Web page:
Navigation and service

Photoemission Tomography: Applications and Future Developments


WE-Heraeus-Seminar

begin
07 Dec 2020
end
09 Dec 2020
venue
Physikzentrum Bad Honnef

Angle-resolved ultraviolet photoemission spectroscopy is arguably the most direct method of addressing the (filled) electronic structure critical for the electronic and optical properties of matter.

The photoemission tomography technique, a combined experimental/theoretical approach based on interpretation of the photoelectron angular distribution in terms of a one-electron initial state, has been very useful in the characterizations of electronic properties of molecular films from sub-monolayers to multilayers. This includes the unambiguous assignment of emissions to particular molecular orbitals, their reconstruction to real space orbitals, the deconvolution of spectra into individual orbital contributions beyond the limits of energy resolution, the extraction of detailed geometric information, and the precise description of the charge balance and transfer at the interfaces.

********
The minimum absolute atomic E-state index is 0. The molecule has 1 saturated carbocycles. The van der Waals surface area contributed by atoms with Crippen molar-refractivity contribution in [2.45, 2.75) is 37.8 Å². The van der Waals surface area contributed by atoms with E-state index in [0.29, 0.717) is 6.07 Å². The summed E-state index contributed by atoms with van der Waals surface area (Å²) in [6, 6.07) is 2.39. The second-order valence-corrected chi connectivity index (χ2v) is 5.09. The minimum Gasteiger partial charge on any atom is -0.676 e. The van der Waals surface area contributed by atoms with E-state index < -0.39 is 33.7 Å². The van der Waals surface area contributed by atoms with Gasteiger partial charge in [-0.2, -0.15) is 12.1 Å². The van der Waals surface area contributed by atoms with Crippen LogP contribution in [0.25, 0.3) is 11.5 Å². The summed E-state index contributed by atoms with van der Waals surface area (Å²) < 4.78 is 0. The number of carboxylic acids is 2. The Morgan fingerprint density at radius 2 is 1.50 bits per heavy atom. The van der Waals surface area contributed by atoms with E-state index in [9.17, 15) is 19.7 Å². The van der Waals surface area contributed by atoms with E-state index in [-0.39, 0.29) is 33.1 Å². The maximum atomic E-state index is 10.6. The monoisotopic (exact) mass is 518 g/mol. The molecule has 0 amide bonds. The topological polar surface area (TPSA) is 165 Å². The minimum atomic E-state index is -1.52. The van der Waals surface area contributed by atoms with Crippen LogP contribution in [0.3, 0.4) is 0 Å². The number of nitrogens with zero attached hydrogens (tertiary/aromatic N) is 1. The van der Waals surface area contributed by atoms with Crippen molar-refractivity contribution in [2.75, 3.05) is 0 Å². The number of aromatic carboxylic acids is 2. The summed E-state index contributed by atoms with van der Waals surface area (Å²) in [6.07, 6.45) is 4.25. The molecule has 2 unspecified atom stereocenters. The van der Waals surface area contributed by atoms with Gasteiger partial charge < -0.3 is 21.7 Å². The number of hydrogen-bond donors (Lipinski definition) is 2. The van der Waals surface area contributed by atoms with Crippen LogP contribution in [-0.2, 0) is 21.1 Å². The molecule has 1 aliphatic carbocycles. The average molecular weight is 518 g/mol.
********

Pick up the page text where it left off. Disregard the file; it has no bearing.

Despite these successes, the theoretical description of the angular distribution of photoelectrons remains challenging and is – at the current level of theory – presently crude. Moreover, there has been significant progress in momentum space imaging photoemission spectrometers with extensions to the spin- and time-resolved domains, which make present models inadequate.

The seminar will bring together experts and young researchers interested in the application and the future developments of momentum space imaging of matter. The major aim of the seminar is to set photoemission tomography on a firm footing and to identify the directions for future theoretical and experimental investigations.

We thank the Wilhelm and Else Heraeus Stiftung for their financial and organisational support.

Organization Committee

F. Stefan Tautz, PGI-3, Forschungszentrum Jülich
Peter Puschnig, University of Graz
Mathias Richter, Physikalisch-Technische Bundesanstalt, Berlin
Sergey Subach, PGI-3, Forschungszentrum Jülich


Read more on the seminar website